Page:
Red Cloud had retired after the successful conclusion of his campaigns against the U.S., but his lieutenants carried on the fight. Notable among them was Crazy Horse, who obtained his name after a vision quest. In a trance, he had envisioned himself in a spirit world on a spirit horse that danced and moved in a dream-like fashion.
As with most things in history, opinions are divided about his name, but for our purposes it is notable that Crazy Horse’s name was integral with his love of his horses rather than with his insane courage. By 1866, the year of the Battle-of-the-Hundred-in-Hands (or as the U.S. called it, the Fetterman Massacre), Crazy Horse had become a war leader of the Sioux. He gained this honor in the only way possible for a Native American: personal bravery. At the beginning of that battle he served as a decoy for Red Cloud, riding close to Fetterman’s forces, then taunting and leading them further astray, until it was time to spring the trap. In the years of warfare to come, Crazy Horse would continue to play an important role.
Crazy Horse and Custer
In one of those strange ironies that history produces, as the confrontations between the U.S. and the Native American tribes continued, Crazy Horse was eventually confronted with a mirror image of himself, this time outfitted in Cavalry blue, with his long blond hair hanging down past his collar, and wearing a trademark red scarf: Brigadier General George A. Custer.
By 1876, Custer was the most experienced and successful mounted warrior the U.S. cavalry had to offer. A veteran of 100 mounted skirmishes and battles, Custer—although notable for his personal bravery—was also noted for his arrogance. He was so sure of his command’s ability to defeat any enemy that he left behind the Gatling gun attached to his regiment. One wonders whether, given the rapid-fire capability of the Gatling gun, he could have withstood the attacks of his adversaries if he’d had it with him. Years later, Gen. Douglas MacArthur would remark, “Anyone who believes the pen is mightier than the sword never encountered automatic weapons.” Custer could have benefited from MacArthur’s experience.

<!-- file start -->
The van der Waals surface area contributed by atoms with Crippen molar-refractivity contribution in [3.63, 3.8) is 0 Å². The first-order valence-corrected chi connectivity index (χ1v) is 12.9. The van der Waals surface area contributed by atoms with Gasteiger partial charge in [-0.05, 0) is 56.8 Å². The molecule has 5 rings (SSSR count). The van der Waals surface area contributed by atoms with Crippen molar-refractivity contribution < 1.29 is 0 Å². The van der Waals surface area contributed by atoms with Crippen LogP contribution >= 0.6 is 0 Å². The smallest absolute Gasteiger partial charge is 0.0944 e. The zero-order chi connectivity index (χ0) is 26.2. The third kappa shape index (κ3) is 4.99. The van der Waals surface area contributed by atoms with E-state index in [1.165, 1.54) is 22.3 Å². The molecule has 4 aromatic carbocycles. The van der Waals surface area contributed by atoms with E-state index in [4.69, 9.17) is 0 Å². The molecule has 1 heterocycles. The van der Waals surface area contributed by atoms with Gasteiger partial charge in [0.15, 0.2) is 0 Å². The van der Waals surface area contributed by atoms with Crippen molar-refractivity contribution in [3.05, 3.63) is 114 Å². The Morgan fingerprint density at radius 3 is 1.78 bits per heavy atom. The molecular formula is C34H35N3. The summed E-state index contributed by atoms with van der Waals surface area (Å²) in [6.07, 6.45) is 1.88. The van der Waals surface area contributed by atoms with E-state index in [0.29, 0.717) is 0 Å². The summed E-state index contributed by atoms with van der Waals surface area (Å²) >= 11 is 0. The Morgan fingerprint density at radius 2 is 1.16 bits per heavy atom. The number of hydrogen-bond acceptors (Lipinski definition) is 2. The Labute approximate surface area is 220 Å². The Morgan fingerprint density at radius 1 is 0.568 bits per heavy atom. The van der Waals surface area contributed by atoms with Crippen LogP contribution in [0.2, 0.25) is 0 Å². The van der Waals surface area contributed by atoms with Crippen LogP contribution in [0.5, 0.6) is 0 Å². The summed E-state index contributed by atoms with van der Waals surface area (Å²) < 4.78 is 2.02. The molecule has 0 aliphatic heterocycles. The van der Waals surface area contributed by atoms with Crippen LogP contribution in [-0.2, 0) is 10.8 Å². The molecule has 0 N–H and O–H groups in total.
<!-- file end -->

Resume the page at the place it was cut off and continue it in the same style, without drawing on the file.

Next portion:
Another hard-won military lesson Custer should have applied is that time spent in reconnaissance is never wasted. Had he done a better job of reconnaissance on the morning of June 25, 1876, Custer might have thought twice about attacking the village camped along the banks of the Little Bighorn.
The Sioux and Cheyenne ponies were turned out to graze on the north slopes of the valley, and probably numbered 15,000. This is a large number for animals in one location. (They would have grazed the entire valley bare in a few days.) However, the estimated population of horses in the US at that time was eight million, in a country of about twenty-four million people, meaning on average every third human owned a horse. (These numbers would soon change, as we will shortly discuss.)